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The pick-up dynamic of this shuffle is used in the first full-deck false shuffle method S. W. Erdnase described in the Legerdemain section of Expert at the Card Table, 1902, p. 163. This shuffle was of the haymow variety, rather than an overhand shuffle, designed to maintain the order of the entire deck and resulting in giving the cards only a simple cut.
The same year, Henri De Manche published an overhand false shuffle in C. Lang Neil's The Modern Conjurer, 1902, p. 51, that utilized the lift shuffle methodology.
Jack Merlin describes his Outjog Shuffle in Merlin's Master Manipulations, 1928, p. 5. This is a false shuffle designed to control a card to the top during a single overhand shuffle. It uses an outjog to delay the pick up action until later in the shuffle. While Merlin refers to the style of shuffling as a “haymow”, evidence suggests that the shuffle he used is what is called today an overhand shuffle. (Conjuring literature of the period sometimes used “haymow” to refer to both the haymow and overhand shuffling methods.) This detail is clarified by Jean Hugard in his revision of Merlin's trilogy ...and a Pack of Cards, 1940, p. 12.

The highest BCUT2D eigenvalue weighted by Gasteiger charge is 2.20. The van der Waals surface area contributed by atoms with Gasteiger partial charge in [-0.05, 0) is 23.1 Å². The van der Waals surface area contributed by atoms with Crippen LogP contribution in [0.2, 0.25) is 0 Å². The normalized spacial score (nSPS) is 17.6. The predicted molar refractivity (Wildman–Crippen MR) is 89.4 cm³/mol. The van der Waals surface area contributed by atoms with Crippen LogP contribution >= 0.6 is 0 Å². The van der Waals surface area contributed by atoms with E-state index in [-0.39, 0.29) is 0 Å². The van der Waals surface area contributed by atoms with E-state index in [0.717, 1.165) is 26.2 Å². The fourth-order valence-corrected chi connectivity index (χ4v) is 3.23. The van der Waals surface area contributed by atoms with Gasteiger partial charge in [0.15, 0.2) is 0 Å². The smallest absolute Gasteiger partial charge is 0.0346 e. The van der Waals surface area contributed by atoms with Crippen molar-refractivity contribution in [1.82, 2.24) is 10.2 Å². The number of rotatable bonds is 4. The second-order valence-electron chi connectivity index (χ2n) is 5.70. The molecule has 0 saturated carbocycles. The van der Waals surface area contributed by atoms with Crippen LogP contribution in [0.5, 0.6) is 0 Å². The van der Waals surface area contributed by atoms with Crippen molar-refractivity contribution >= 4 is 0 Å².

Judson Brown contributed a control using the pick-up dynamic under the title “The Shuffle Pass” to Genii, Vol. 3 No. 4, Dec. 1938, p. 113. The pick-up is done immediately after the card is returned to the deck, during an interruption of the process of shuffling. Brown again refers to the shuffle method as a haymow. While the control could conceivably be managed with a haymow shuffle, an overhand shuffle was probably meant.
The use of a series of pick-ups, one after every shuffle movement, resulting in a complete false shuffle, was described as “An Easy False Shuffle” by Tom Munroe in The Linking Ring, Vol. 29 No. 1, Mar. 1949, p. 49.